It seems like yesterday when we attended the
MineCon Minecraft Live to receive the first news of Minecraft 1.17 Caves and Cliffs, the most anticipated new version of Minecraft that, if the forecasts advanced by Mojang are met, will see the light sometime next summer (summer in the northern hemisphere, I clarify). And I recognize that if Nether Update (1.16) seemed an excellent update (much more than 1.15), this facelift to the caves and the mountains has me in suspense from the moment it was announced (By LadyAgnes, also, how happy I felt that day).
That’s why I’ve regularly paid attention to Mojang’s blog ever since (well, I did that before, and just as often, but not as excitedly), waiting for the first Minecraft 1.17 beta to show signs of lifetime, and finally it has, in the form of the Snapshot 20W45A, the first snapshot to be released since the release of Minecraft 1.16.4, and which confirms what Mojang already announced at the time: that 1.16 was no longer going to receive any more updates. (Actually 16.3 was going to be the last, but some problems in it forced to publish 16.4).
In case you don’t know Mojang’s way of acting in this regard, every few weeks a snapshot is published in which users can check what the developer is working on, either in updates within the same version (the number after the second point) or in the jump from one version to another, as in this case from Minecraft 1.16 to Minecraft 1.17. And I clarify, yes, that in this news I am talking about Minecraft Java.
What’s new in the first beta of Minecraft 1.17?
Let’s start with the most important and, I’m afraid, also the most disappointing: for now, and despite the fact that Minecraft 1.17 is the big update for caves and mountains, at the moment there is no news in this regard in this first beta. It makes sense, actually, because unlike, say, adding a new mineral or a new object craftable, the generation of mountains and caves requires more profound changes and, therefore, it will surely take some time to see the first betas that already show these new and expected environments.
Now, that does not mean that there is no interesting news in this beta and that, therefore, it is not worth trying. A quick look at Mojang’s blog post on snapshot 20W45A shows us a list of everything we will find in the first beta of Minecraft 1.17, and the list is quite interesting.
Although surely there are those who think otherwise, for me the most interesting novelty of this beta of Minecraft 1.17 is that copper has come to Minecraft. It is the only mineral (pray) new in this version and yet it gives a lot of play for construction. The main reason for this is that it emulates the real behavior of this mineral, as it oxidizes with humidity and the passage of time, a process that will gradually modify its color.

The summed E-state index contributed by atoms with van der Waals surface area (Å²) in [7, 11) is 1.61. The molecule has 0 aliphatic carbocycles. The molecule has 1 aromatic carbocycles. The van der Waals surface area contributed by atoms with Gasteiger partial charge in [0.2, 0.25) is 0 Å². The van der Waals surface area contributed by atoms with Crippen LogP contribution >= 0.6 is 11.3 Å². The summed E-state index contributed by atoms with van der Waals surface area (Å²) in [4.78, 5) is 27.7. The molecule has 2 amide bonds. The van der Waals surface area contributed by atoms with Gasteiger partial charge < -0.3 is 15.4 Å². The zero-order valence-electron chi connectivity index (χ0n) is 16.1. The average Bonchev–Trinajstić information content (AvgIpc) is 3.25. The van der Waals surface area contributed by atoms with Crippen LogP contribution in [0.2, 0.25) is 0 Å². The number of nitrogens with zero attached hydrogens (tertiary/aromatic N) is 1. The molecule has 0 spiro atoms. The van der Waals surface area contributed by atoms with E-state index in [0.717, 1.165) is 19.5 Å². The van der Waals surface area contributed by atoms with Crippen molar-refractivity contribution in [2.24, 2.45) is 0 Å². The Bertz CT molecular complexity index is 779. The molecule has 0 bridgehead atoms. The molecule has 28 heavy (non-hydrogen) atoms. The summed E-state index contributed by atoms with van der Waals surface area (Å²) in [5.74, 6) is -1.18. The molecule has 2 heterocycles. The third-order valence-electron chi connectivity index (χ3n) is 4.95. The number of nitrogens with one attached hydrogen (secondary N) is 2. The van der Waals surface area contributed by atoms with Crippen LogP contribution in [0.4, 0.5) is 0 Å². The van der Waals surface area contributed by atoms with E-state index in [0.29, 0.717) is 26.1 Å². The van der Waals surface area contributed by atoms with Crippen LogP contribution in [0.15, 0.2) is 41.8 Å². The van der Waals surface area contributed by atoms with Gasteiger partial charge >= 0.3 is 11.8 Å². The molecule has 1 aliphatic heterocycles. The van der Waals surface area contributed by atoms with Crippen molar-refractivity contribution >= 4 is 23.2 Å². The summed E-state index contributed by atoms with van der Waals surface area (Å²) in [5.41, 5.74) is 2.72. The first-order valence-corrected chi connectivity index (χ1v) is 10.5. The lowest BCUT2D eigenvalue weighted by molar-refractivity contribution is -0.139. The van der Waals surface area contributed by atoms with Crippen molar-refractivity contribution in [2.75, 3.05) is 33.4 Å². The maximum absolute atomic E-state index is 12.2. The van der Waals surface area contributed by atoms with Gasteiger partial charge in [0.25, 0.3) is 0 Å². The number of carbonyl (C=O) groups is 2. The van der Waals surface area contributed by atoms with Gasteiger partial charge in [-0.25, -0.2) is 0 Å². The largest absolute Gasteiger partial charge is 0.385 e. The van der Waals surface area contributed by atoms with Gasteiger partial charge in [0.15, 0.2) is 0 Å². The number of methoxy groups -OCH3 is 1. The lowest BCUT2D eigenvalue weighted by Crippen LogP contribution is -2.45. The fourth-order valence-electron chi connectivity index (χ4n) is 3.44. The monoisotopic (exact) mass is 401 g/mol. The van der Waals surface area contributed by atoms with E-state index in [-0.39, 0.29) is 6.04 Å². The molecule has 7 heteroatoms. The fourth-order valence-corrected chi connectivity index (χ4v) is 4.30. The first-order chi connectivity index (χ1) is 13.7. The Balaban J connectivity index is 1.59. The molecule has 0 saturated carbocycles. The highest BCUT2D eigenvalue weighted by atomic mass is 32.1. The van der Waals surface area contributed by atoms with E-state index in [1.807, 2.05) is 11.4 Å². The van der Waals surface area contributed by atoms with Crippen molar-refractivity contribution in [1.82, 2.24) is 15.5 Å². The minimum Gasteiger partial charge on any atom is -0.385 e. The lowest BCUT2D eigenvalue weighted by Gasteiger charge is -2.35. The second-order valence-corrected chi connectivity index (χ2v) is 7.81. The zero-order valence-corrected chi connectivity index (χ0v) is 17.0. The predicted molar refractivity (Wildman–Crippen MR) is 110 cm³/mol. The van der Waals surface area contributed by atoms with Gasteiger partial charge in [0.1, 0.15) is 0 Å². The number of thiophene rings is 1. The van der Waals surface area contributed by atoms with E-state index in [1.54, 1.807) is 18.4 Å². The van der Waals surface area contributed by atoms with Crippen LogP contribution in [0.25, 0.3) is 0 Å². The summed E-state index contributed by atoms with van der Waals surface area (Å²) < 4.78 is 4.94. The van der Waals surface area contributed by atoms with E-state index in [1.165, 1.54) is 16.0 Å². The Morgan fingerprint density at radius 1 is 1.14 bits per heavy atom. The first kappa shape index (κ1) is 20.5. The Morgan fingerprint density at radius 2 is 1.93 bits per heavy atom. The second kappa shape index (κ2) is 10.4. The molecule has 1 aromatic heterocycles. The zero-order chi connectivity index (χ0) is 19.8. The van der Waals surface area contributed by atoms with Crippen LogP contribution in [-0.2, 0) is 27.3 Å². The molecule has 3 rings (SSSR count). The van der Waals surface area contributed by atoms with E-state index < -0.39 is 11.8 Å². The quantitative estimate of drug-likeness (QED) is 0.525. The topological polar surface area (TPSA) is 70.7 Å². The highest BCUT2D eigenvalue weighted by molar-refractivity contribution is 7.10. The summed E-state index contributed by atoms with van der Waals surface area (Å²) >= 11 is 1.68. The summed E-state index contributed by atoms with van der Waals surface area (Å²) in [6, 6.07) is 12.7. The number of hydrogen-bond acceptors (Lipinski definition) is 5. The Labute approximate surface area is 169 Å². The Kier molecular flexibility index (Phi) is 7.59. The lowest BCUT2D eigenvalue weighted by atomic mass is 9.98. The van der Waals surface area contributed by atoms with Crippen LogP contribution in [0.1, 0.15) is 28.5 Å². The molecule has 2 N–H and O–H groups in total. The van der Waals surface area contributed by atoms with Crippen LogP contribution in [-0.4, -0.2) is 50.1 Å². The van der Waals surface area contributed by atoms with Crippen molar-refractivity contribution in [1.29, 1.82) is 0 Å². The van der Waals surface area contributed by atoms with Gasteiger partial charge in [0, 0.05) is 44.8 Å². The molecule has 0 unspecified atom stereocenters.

Further, we can use it to build lightning rods, which will protect us from the fearsome storms (finally, in Minecraft 1.17, we will be able to build 100% wooden houses without fearing the effects of storms) and, in combination with the amethyst (now we will talk about it) a spyglass, which will offer us a zoom function similar to that provided by the popular OptiFine plug-in, but without the need to resort to installing external components.
When I said that there will be those who think that copper is not the main novelty in this beta of Minecraft 1.17, I said it thinking about the amethyst, a variety of quartz that you can find in geodes. It is a block that emits very characteristic sounds when stepping on, breaking them, hitting them … (Agnes told Minecraft Live that her objective was to generate a “magical” atmosphere), and that can be used to create new tinted crystals or the spyglass that I mentioned before, in addition to having multiple decorative uses.
Two other important new features of this first beta of Minecraft 1.17 are the bundles and the candles. The former are an attempt by Mojang to help players organize their inventories, as well as share multiple items with other players (in multiplayer, obviously). Candles for their part, as you can deduce, serve to illuminate. The most striking thing is that they can be created in 16 different colors and that, once turned on, they can be put under water.